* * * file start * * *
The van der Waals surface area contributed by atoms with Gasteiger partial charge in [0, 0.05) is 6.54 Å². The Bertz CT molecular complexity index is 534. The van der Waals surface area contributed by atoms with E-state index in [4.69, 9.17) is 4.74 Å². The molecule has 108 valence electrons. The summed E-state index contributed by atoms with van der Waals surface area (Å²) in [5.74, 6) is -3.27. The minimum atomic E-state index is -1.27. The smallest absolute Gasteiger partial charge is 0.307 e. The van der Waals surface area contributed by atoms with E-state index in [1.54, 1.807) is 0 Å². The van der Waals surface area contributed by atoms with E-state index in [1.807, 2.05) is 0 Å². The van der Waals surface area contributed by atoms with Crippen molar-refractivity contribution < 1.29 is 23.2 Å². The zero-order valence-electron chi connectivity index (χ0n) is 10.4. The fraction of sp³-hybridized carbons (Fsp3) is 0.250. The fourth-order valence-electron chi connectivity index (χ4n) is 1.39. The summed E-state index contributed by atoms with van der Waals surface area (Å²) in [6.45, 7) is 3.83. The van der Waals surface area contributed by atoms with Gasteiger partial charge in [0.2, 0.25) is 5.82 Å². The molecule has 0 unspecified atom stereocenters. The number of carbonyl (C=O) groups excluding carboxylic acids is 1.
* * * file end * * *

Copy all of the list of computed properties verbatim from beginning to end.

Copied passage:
The van der Waals surface area contributed by atoms with Gasteiger partial charge in [0, 0.05) is 6.54 Å². The Bertz CT molecular complexity index is 534. The van der Waals surface area contributed by atoms with E-state index in [4.69, 9.17) is 4.74 Å². The molecule has 108 valence electrons. The summed E-state index contributed by atoms with van der Waals surface area (Å²) in [5.74, 6) is -3.27. The minimum atomic E-state index is -1.27. The smallest absolute Gasteiger partial charge is 0.307 e. The van der Waals surface area contributed by atoms with E-state index in [1.54, 1.807) is 0 Å². The van der Waals surface area contributed by atoms with E-state index in [1.807, 2.05) is 0 Å². The van der Waals surface area contributed by atoms with Crippen molar-refractivity contribution < 1.29 is 23.2 Å². The zero-order valence-electron chi connectivity index (χ0n) is 10.4. The fraction of sp³-hybridized carbons (Fsp3) is 0.250. The fourth-order valence-electron chi connectivity index (χ4n) is 1.39. The summed E-state index contributed by atoms with van der Waals surface area (Å²) in [6.45, 7) is 3.83. The van der Waals surface area contributed by atoms with Gasteiger partial charge in [0.2, 0.25) is 5.82 Å². The molecule has 0 unspecified atom stereocenters. The number of carbonyl (C=O) groups excluding carboxylic acids is 1.